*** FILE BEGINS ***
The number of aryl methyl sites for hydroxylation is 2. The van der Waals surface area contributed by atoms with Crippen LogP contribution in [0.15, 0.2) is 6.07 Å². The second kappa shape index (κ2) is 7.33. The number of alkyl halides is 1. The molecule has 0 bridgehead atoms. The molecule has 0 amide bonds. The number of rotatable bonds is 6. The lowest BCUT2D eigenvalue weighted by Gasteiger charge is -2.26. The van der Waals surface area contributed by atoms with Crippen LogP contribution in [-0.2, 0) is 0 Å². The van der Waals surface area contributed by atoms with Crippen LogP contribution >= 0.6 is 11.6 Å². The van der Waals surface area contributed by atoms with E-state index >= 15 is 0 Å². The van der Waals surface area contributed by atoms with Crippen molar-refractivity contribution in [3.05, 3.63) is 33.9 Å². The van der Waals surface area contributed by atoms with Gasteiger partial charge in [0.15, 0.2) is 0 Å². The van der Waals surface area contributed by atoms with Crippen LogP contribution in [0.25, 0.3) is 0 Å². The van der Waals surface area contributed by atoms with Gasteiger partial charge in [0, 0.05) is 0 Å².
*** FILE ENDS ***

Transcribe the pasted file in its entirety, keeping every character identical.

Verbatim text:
The number of aryl methyl sites for hydroxylation is 2. The van der Waals surface area contributed by atoms with Crippen LogP contribution in [0.15, 0.2) is 6.07 Å². The second kappa shape index (κ2) is 7.33. The number of alkyl halides is 1. The molecule has 0 bridgehead atoms. The molecule has 0 amide bonds. The number of rotatable bonds is 6. The lowest BCUT2D eigenvalue weighted by Gasteiger charge is -2.26. The van der Waals surface area contributed by atoms with Crippen LogP contribution in [-0.2, 0) is 0 Å². The van der Waals surface area contributed by atoms with Crippen LogP contribution >= 0.6 is 11.6 Å². The van der Waals surface area contributed by atoms with E-state index >= 15 is 0 Å². The van der Waals surface area contributed by atoms with Crippen molar-refractivity contribution in [3.05, 3.63) is 33.9 Å². The van der Waals surface area contributed by atoms with Gasteiger partial charge in [0.15, 0.2) is 0 Å². The van der Waals surface area contributed by atoms with Crippen LogP contribution in [0.25, 0.3) is 0 Å². The van der Waals surface area contributed by atoms with Gasteiger partial charge in [0, 0.05) is 0 Å².